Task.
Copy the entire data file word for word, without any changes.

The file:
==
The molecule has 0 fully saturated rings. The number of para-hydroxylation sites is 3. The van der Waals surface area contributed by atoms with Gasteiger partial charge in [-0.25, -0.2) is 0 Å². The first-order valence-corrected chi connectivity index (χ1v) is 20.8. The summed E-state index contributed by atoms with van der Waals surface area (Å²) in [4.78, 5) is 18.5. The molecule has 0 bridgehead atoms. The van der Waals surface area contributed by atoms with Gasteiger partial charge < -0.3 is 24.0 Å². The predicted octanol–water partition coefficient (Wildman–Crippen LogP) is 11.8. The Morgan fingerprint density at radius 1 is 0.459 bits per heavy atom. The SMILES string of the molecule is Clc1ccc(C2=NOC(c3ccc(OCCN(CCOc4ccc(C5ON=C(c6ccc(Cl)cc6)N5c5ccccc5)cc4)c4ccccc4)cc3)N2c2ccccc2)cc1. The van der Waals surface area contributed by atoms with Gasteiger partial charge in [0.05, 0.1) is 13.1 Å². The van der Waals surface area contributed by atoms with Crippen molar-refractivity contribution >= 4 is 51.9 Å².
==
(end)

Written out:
The molecule has 0 fully saturated rings. The number of para-hydroxylation sites is 3. The van der Waals surface area contributed by atoms with Gasteiger partial charge in [-0.25, -0.2) is 0 Å². The first-order valence-corrected chi connectivity index (χ1v) is 20.8. The summed E-state index contributed by atoms with van der Waals surface area (Å²) in [4.78, 5) is 18.5. The molecule has 0 bridgehead atoms. The van der Waals surface area contributed by atoms with Gasteiger partial charge < -0.3 is 24.0 Å². The predicted octanol–water partition coefficient (Wildman–Crippen LogP) is 11.8. The Morgan fingerprint density at radius 1 is 0.459 bits per heavy atom. The SMILES string of the molecule is Clc1ccc(C2=NOC(c3ccc(OCCN(CCOc4ccc(C5ON=C(c6ccc(Cl)cc6)N5c5ccccc5)cc4)c4ccccc4)cc3)N2c2ccccc2)cc1. The van der Waals surface area contributed by atoms with Gasteiger partial charge in [0.05, 0.1) is 13.1 Å². The van der Waals surface area contributed by atoms with Crippen molar-refractivity contribution >= 4 is 51.9 Å².